In 2000, the Italian Football Federation found three players from Serie A Atalanta and five players from Serie B Pistoiese rigged the score of their Italian Cup match. Italian betting company snai.it had taken an abnormally high volume of bets on 1-0 halftime correct score and 1-1 full-time correct score. In this match Atalanta scored minutes before the first half, and Pistoiese equalized in the final minutes of full time. Of course Italy had a much bigger scandal known as Calciopoli in 2006. Vast details of this are shared in Wikipedia entry: 2006 Italian football scandal.
Again, this only a small sample. There have been allegations of football matches fixed in Finland, Austria, Bosnia, Croatia, Hungary, Slovenia, Turkey, Belgium, Russia and Switzerland too.
Cricket Match Fixing
Some reports suggest fixing has long been part of cricket and prior to the boom of online betting in 2000, Mumbai bookies controlled the odds and scripted segments of matches. It wasn’t until a few cricketers were caught that major finger pointing was done.
In 1994, players of Australia’s test cricket team made allegations that Pakistan’s captain Saleem Malik offered them bribes to fix a match. He was initially cleared. Two of the players making this claim Shane Warne and Mark Waugh were found to have some involvement in gambling themselves. They had sold information in 1994 to Indian bookmakers about pitch and weather conditions. Not yet a crime, the two were only fined and ICC added new rules to make this a much more serious offense going forward.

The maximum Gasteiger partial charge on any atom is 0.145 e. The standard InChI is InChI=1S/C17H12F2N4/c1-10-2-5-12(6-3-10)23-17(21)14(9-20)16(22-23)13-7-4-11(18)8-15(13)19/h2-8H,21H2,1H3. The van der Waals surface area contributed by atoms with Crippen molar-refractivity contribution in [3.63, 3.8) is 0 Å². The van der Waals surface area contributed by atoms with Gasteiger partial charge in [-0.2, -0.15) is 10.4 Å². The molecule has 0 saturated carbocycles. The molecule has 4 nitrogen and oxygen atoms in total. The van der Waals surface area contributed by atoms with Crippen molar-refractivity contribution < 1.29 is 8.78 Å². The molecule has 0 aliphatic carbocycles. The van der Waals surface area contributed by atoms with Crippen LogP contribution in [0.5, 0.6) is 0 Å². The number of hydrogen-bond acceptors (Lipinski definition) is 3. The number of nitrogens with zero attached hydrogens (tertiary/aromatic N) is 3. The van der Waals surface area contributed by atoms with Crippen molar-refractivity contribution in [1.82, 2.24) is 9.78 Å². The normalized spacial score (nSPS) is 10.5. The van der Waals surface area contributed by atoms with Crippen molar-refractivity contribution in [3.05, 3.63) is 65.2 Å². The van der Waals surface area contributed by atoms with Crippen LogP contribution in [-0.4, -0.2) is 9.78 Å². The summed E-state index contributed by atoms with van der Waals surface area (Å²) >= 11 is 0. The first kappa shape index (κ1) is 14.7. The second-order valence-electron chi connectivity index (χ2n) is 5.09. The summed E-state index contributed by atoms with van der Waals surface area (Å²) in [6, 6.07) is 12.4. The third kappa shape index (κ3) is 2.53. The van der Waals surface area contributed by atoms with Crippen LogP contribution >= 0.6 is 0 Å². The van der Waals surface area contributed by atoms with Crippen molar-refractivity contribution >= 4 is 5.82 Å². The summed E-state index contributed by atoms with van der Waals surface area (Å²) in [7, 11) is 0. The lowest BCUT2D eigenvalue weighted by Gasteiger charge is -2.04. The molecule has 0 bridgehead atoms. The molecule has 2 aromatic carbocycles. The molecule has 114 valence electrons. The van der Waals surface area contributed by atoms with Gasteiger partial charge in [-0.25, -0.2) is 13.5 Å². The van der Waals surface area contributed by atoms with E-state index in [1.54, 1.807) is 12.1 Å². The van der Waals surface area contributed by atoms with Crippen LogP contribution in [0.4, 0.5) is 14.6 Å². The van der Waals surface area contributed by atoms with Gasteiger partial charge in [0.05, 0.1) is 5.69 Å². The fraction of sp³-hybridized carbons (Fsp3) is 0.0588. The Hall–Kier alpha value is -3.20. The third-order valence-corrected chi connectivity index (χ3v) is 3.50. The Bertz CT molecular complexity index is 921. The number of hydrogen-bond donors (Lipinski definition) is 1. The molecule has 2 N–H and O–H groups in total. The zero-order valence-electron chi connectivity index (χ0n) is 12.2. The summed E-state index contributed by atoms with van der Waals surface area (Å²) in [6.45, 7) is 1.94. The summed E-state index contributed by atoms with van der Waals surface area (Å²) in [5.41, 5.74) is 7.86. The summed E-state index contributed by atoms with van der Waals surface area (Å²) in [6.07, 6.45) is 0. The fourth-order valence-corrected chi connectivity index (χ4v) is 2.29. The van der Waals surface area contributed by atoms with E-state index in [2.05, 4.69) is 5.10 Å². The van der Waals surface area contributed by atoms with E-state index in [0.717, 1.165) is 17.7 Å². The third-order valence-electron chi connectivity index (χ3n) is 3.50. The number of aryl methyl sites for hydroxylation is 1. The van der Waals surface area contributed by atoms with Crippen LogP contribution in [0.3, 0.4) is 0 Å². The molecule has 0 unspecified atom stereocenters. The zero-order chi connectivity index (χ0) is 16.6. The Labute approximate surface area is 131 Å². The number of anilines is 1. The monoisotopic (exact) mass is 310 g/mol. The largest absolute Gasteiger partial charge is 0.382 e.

A lot of fallout came when in 2000, when Delhi police obtained phone evidence that South African captain Hansie Cronje had been paid by a bookie to throw matches. Caught, Cronje confessed and also implicated Saleem Malik (Pakistan), Mohammed Azharuddin and Ajay Jadeja (India). This was the second time Pakistan captain Saleem Malik had been accused. Jadeja was banned from the game for four years, while the other three were given lifetime bans.
Pakistan Spot Fixing Scandal
The most recent cricket scandal involved sports agent Mazhar Majeed and members of the Pakistan national team. On August 28, 2010 UK news tabloid News of the World published video of a sting operation. On hidden camera Majeed was recorded accepting money and informing undercover reporters of details of a test match. He claimed in the first bowl of the third over Mohammad Amir would deliver a no-ball, and Mohammad Asif would do the same on sixth delivery of the tenth over. Both did occur exactly as described. Majeed bragged he worked with 7 members of the team also naming captain Salman Butt and wicketkeeper Kamran Akmal.
Mohammad Amir was given a 6-month prison sentence and banned from the game for 5-years. Mohammad Asif was given 1-year prison sentence and 7-year ban. Salman Butt was implicated in additional match fixing and as the captain, and player side ring leader of the fixes, he was sentenced to 30-months in prison and given a 10-year ban from the game. Their agent Mazhar Majeed was given a similar prison sentence. There have been numerous other players investigated but these the only three players that have been charged and banned as part of this scandal thus far.
Japanese Sumo Wrestling
In Japan, top ranked Sumo wrestlers are paid much more than lower ranked opponents. Speculation of match fixing had long been present but was denied by Japan Sumo Association repeatedly. In 2011, records of text messages alleged 14 wrestlers were involved in match fixing. All were eventually found guilty and forced to retire.
Tennis Match Fixing